We demonstrate a Brillouin laser in silicon by leveraging a form of guided-wave forward Brillouin scattering, termed stimulated intermodal Brillouin scattering, which couples light fields guided in distinct optical spatial modes (19, 21, 22). Our silicon Brillouin laser system is fabricated from a single-crystal silicon-on-insulator wafer (supplementary materials section 6.2) (23). The laser is composed of a 4.6-cm-long racetrack resonator cavity with two extended Brillouin-active gain regions (Fig. 1A). Throughout the device, light is guided by total internal reflection with a ridge waveguide (Fig. 1E, i). This multimode waveguide provides low-loss guidance of both symmetric (red) and antisymmetric (blue) transverse electric (TE)–like spatial modes [with respective propagation constants k1(ω) and k2(ω), where ω is frequency], yielding two distinct sets of high–quality factor (Q) cavity modes with slightly different free spectral ranges (FSRs) (Q1 ≅ 2.4 × 106, FSR1 ≅ 1.614 GHz, and Q2 ≅ 4 × 105, FSR2 ≅ 1.570 GHz, respectively) (supplementary materials 3.7) (23). Simulated electric field profiles for these two optical spatial modes are shown in Fig. 1E, iii and iv. To access the cavity modes, we used a directional coupler that couples strongly to the antisymmetric mode and weakly to the symmetric mode, yielding a characteristic multimode transmission spectrum (Fig. 1B).

Fig. 1 Schematic of laser cavity and basic operation.

(A) The Brillouin laser consists of a multimode racetrack cavity with two Brillouin-active regions (dark gray). Pump light (blue) is coupled into the antisymmetric spatial mode of the racetrack resonator. Intermodal Brillouin scattering mediates energy transfer from the pump wave (antisymmetric) to the Stokes wave (symmetric; red). L, length. (B) The idealized transmission spectrum for the racetrack cavity. Narrower and broader resonant features correspond to the symmetric and antisymmetric resonances, respectively. Brillouin lasing occurs when the resonance conditions for the pump (antisymmetric) and Stokes (symmetric) waves are simultaneously satisfied. (C and D) Cross sections of the suspended Brillouin-active region and the racetrack bend, respectively. (E) (i) Dimensions of the Brillouin-active waveguide. (ii) Strain profile εxx(x, y) of the 6-GHz Lamb-like acoustic mode that mediates intermodal scattering. (iii and iv) x-directed electric field profiles (Ex) of the TE-like symmetric and antisymmetric optical modes, respectively. Red and blue represent the respective positive and negative values of the electric field and strain profiles.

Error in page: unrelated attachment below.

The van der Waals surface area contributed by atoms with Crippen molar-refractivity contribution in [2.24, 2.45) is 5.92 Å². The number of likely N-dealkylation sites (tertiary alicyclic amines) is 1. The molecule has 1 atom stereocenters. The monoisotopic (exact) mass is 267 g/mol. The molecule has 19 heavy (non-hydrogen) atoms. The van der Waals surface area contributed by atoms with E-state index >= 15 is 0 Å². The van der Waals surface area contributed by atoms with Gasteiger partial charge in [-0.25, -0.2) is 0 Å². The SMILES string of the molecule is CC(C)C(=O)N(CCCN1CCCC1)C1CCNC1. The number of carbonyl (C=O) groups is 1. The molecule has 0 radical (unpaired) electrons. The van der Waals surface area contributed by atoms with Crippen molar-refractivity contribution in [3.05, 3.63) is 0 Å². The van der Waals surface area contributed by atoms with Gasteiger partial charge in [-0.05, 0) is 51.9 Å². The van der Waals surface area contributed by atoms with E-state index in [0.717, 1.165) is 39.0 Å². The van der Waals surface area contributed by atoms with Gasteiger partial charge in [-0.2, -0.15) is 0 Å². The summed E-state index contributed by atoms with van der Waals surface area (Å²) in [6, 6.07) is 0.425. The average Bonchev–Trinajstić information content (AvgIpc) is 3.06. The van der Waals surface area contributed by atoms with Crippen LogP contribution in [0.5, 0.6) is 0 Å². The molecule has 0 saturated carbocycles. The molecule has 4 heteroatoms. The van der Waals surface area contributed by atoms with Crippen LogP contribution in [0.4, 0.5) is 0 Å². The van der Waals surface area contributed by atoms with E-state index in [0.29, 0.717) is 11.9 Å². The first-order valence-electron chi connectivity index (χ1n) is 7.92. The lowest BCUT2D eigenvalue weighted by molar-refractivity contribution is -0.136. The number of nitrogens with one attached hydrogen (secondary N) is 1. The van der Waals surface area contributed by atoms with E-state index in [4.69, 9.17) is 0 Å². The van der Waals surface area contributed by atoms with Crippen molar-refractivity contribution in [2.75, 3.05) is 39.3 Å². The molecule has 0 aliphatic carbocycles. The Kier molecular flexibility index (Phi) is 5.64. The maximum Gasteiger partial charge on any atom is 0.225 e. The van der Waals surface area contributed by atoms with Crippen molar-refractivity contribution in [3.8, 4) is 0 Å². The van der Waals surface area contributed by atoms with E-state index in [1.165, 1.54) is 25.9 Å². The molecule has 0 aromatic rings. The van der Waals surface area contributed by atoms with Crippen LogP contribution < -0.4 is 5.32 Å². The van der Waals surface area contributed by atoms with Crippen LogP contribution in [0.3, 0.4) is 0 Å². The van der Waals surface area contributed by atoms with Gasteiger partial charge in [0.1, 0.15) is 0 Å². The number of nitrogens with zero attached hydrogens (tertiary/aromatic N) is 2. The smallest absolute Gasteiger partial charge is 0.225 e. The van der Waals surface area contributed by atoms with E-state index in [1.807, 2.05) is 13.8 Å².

Optical gain is supplied by forward intermodal Brillouin scattering within the Brillouin-active segments (dark gray). These regions are created by removing the oxide undercladding to yield a continuously suspended waveguide that produces large intermodal Brillouin gain (Fig. 1C). In addition to low-loss optical modes (Fig. 1E, iii and iv), this structure also supports guidance of a 6-GHz elastic wave (Fig. 1E, ii), which mediates efficient Brillouin coupling between symmetric and antisymmetric optical modes. By contrast, the fixed waveguide bends do not permit phononic guidance. The Brillouin-active waveguide structure is identical in design to that described in (19), which yields a peak intermodal Brillouin gain coefficient of Gb ≅ 470 W−1 m−1 at a Brillouin frequency (Ωb) of 6.03 GHz with a resonance bandwidth of 13 MHz [full width at half maximum (FWHM)]. For efficient nonlinear coupling, this scattering process requires that both energy conservation (ωp = ωs + Ωb) and phase-matching [k2p) = k1s) + qb)] conditions be satisfied. Here, ωp and ωs are the respective pump and Stokes frequencies, and q(Ω) is the wave vector of the acoustic wave. In intermodal Brillouin scattering, these conditions produce a form of phase-matched symmetry breaking that decouples the Stokes process from the anti-Stokes process, permitting single-sideband amplification (19).